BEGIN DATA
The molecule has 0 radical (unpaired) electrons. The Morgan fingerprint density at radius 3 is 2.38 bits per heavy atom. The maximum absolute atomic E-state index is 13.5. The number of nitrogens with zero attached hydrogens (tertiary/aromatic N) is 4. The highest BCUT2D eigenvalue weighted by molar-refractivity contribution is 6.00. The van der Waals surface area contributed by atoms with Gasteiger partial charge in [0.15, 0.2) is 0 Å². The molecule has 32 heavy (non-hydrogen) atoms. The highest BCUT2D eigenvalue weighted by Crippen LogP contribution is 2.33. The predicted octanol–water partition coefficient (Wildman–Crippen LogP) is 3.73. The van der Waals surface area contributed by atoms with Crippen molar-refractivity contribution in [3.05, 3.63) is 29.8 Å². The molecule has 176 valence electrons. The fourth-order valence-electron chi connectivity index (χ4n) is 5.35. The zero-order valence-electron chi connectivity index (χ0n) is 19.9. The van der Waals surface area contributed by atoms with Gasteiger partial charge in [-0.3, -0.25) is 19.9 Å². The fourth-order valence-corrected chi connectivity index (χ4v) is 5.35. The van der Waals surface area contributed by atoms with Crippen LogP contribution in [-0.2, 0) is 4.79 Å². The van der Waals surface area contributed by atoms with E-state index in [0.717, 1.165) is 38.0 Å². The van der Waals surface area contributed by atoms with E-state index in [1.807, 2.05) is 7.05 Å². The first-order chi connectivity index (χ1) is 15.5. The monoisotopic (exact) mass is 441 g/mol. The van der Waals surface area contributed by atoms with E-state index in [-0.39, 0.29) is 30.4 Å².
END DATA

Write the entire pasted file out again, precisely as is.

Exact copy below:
The molecule has 0 radical (unpaired) electrons. The Morgan fingerprint density at radius 3 is 2.38 bits per heavy atom. The maximum absolute atomic E-state index is 13.5. The number of nitrogens with zero attached hydrogens (tertiary/aromatic N) is 4. The highest BCUT2D eigenvalue weighted by molar-refractivity contribution is 6.00. The van der Waals surface area contributed by atoms with Gasteiger partial charge in [0.15, 0.2) is 0 Å². The molecule has 32 heavy (non-hydrogen) atoms. The highest BCUT2D eigenvalue weighted by Crippen LogP contribution is 2.33. The predicted octanol–water partition coefficient (Wildman–Crippen LogP) is 3.73. The van der Waals surface area contributed by atoms with Crippen molar-refractivity contribution in [3.05, 3.63) is 29.8 Å². The molecule has 176 valence electrons. The fourth-order valence-electron chi connectivity index (χ4n) is 5.35. The zero-order valence-electron chi connectivity index (χ0n) is 19.9. The van der Waals surface area contributed by atoms with Gasteiger partial charge in [-0.3, -0.25) is 19.9 Å². The fourth-order valence-corrected chi connectivity index (χ4v) is 5.35. The van der Waals surface area contributed by atoms with Crippen LogP contribution in [-0.2, 0) is 4.79 Å². The van der Waals surface area contributed by atoms with E-state index in [0.717, 1.165) is 38.0 Å². The van der Waals surface area contributed by atoms with E-state index in [1.807, 2.05) is 7.05 Å². The first-order chi connectivity index (χ1) is 15.5. The monoisotopic (exact) mass is 441 g/mol. The van der Waals surface area contributed by atoms with E-state index in [-0.39, 0.29) is 30.4 Å².